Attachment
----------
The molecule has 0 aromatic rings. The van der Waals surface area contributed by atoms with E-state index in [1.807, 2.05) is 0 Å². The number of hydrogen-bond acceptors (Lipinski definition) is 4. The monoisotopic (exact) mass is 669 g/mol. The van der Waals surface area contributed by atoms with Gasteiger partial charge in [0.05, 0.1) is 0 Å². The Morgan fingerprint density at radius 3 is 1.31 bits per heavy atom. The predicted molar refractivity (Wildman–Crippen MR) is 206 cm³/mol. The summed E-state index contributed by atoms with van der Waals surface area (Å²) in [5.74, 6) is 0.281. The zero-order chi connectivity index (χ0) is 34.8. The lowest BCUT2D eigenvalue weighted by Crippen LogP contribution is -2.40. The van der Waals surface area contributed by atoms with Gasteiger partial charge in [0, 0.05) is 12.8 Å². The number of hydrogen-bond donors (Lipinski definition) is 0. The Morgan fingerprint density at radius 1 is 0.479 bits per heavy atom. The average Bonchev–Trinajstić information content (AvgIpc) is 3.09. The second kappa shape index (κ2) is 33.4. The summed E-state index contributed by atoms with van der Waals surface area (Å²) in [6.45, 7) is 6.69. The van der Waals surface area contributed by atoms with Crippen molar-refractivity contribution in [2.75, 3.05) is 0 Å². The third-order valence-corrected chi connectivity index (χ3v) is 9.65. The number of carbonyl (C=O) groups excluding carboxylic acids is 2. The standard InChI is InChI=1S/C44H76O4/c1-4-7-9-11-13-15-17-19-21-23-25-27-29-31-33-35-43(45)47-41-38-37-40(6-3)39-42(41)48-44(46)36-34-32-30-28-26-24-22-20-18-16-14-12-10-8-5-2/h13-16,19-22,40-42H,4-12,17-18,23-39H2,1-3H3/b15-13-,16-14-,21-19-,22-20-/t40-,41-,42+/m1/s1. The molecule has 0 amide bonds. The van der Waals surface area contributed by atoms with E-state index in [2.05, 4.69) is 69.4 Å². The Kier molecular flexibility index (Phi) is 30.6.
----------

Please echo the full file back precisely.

The molecule has 0 aromatic rings. The van der Waals surface area contributed by atoms with E-state index in [1.807, 2.05) is 0 Å². The number of hydrogen-bond acceptors (Lipinski definition) is 4. The monoisotopic (exact) mass is 669 g/mol. The van der Waals surface area contributed by atoms with Gasteiger partial charge in [0.05, 0.1) is 0 Å². The Morgan fingerprint density at radius 3 is 1.31 bits per heavy atom. The predicted molar refractivity (Wildman–Crippen MR) is 206 cm³/mol. The summed E-state index contributed by atoms with van der Waals surface area (Å²) in [5.74, 6) is 0.281. The zero-order chi connectivity index (χ0) is 34.8. The lowest BCUT2D eigenvalue weighted by Crippen LogP contribution is -2.40. The van der Waals surface area contributed by atoms with Gasteiger partial charge in [0, 0.05) is 12.8 Å². The number of hydrogen-bond donors (Lipinski definition) is 0. The Morgan fingerprint density at radius 1 is 0.479 bits per heavy atom. The average Bonchev–Trinajstić information content (AvgIpc) is 3.09. The second kappa shape index (κ2) is 33.4. The summed E-state index contributed by atoms with van der Waals surface area (Å²) in [6.45, 7) is 6.69. The van der Waals surface area contributed by atoms with Crippen molar-refractivity contribution in [2.75, 3.05) is 0 Å². The third-order valence-corrected chi connectivity index (χ3v) is 9.65. The number of carbonyl (C=O) groups excluding carboxylic acids is 2. The standard InChI is InChI=1S/C44H76O4/c1-4-7-9-11-13-15-17-19-21-23-25-27-29-31-33-35-43(45)47-41-38-37-40(6-3)39-42(41)48-44(46)36-34-32-30-28-26-24-22-20-18-16-14-12-10-8-5-2/h13-16,19-22,40-42H,4-12,17-18,23-39H2,1-3H3/b15-13-,16-14-,21-19-,22-20-/t40-,41-,42+/m1/s1. The molecule has 0 amide bonds. The van der Waals surface area contributed by atoms with E-state index in [2.05, 4.69) is 69.4 Å². The Kier molecular flexibility index (Phi) is 30.6.